Acceptance Speech – Rome, 14.11.2012

Australia/The Netherlands

Kurt Lambeck

2012 Balzan Prize for Solid Earth Sciences, with Emphasis on Interdisciplinary Research

For his exceptional contribution to the understanding of the relationship between post-glacial rebound and sea level changes. His findings have radically modified climate science.

Mr. President,
Chairmen of the Balzan Foundation,
Ladies and Gentlemen.

I am deeply honoured – as well as, obviously, delighted – by the distinction that the Balzan Foundation has bestowed on me but also feel challenged by the obligations that go with it. I am pleased that this ceremony is held in Rome. In my early days in space research, working at the Harvard-Smithsonian Observatory, I had two very distinguished Italian role models: “Bepe” Colombo, who demonstrated how to think beyond conventional boundaries, and Luigi Jacchia, who demonstrated the importance of careful analyses of observations. In more recent years I have had the great pleasure of working closely with Italian colleagues on Roman period fish tanks and their use as sea-level gauges. That also has been a scientifically very worthwhile experience that has widened my horizons and that has permitted me to see many parts of Italy that I may not otherwise have visited.
The Prize is for my work in “Solid Earth Sciences, with emphasis on interdisciplinary research”. The Earth is a very dynamic planet indeed, involving its “solid” part and its fluid regimes. Solid earth science is very much about understanding how one part, the solid part, of this Earth System works. But as most of our observations are taken of or from the surface one cannot ignore the other components. In fact, it is the interactions between these fluid and solid parts that can give us insights into the physical properties of the deeper earth. This is good science in its own right but it also allows us to use the observations of these interactions to develop a deeper understanding of the surface processes that shape our environment with their consequences on society.
Earth scientists continue to live in an exciting time with the development of new instrumentation to probe the planet, to observe with the highest accuracies its surface deformations and movements, and with improved methods for reading and interpreting the geological record and putting it into a proper chronological time-frame. Much of my recent work has been at the interface of the earth’s fluid regimes – the oceans, atmosphere and ice sheets – with the more solid part of the planet: how ocean tides deform the solid earth and dissipate energy that feeds back into the evolution of the lunar orbit; how atmospheric wind circulation affects the Earth’s rotation; how the growth and decay of ice sheets impacts on the planet’s shape, gravity and sea level. The focus of my work has been on understanding processes using a wide range of observations: instrumental records for recent times, geological records for the distant past and historical and archaeological records for the in-between time interval.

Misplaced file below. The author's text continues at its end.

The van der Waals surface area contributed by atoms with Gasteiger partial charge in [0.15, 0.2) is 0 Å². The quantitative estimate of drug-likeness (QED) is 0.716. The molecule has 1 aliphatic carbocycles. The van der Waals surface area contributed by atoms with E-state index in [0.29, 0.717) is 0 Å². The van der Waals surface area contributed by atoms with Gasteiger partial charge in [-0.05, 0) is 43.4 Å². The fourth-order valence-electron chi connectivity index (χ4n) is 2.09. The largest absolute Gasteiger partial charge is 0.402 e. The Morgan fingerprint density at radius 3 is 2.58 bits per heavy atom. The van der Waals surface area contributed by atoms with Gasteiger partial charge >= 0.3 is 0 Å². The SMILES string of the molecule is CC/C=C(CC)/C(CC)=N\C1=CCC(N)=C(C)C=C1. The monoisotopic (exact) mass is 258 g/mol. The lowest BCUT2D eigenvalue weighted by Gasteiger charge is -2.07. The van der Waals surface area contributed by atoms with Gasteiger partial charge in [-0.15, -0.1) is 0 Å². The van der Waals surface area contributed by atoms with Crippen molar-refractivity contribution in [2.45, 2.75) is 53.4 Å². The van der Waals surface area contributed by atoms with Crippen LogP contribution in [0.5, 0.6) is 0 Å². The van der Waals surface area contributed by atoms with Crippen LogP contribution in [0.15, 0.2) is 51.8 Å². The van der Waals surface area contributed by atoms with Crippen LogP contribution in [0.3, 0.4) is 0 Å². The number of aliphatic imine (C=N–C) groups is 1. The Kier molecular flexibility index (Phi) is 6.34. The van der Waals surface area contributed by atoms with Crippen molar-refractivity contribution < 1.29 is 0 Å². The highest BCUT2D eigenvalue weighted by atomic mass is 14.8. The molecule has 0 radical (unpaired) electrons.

This makes for a truly interdisciplinary research effort and I am pleased that the Balzan Foundation has recognized the importance of such interdisciplinary work. It has not always been easy to master the range of disciplines involved and it has sometimes been frustrating when there are not enough hours in a day to untangle the many strands of information from very diverse disciplines and methodologies. But it is also an exhilarating journey as one begins to recognize new insights into the workings of our planetary system.
The broad nature of the work is such that it cannot be done alone and if I have made any progress it is only because of collaboration with colleagues from many disciplines. These include other geophysicists, geologists and geochemists, oceanographers and atmospheric scientists, mathematicians and computer specialists, archaeologists and pre-historians.
Young researchers have played a particularly important part in this because of their skills, enthusiasm and willingness to try the unconventional, and I would like to acknowledge here their contributions, not just to my research but to all research. They are what allows science to progress and they are a resource that governments and institutions have to nurture. By emphasizing that the research component of the Prize be preferentially directed towards the support of young researchers, the Balzan Foundation recognizes this. I anticipate that I will be able to fulfil that important function and, in fact, look forward to that.
My own career has spanned many countries and many institutions. These include the Smithsonian Institution, the Institut de Physique du Globe de Paris, and the Australian National University; the Technical Universities of Delft and Athens and Oxford University where I spent my graduate student days that prepared me for my research career; and a variety of funding agencies in the Netherlands, Sweden, France and elsewhere that subsequently allowed me to periodically recharge batteries. This international experience has been another important element in my success through the provision of access to new ideas and resources, through access to new field environments, and by providing the opportunity to stumble across the unexpected. Science is very much an international adventure and, coming at a time when I am supposed to be retired, the Prize will enable me to continue working with others, young and old alike, and pay back in a small way some of the great benefits I received in the earlier parts of my career.
Finally, I wish to thank my family, especially my wife Meg, for her unstinting support and forbearance throughout my journey of science, and my children for not complaining too bitterly that I was not there when homework needed to be done.
I accept with pleasure the 2012 Balzan Prize.

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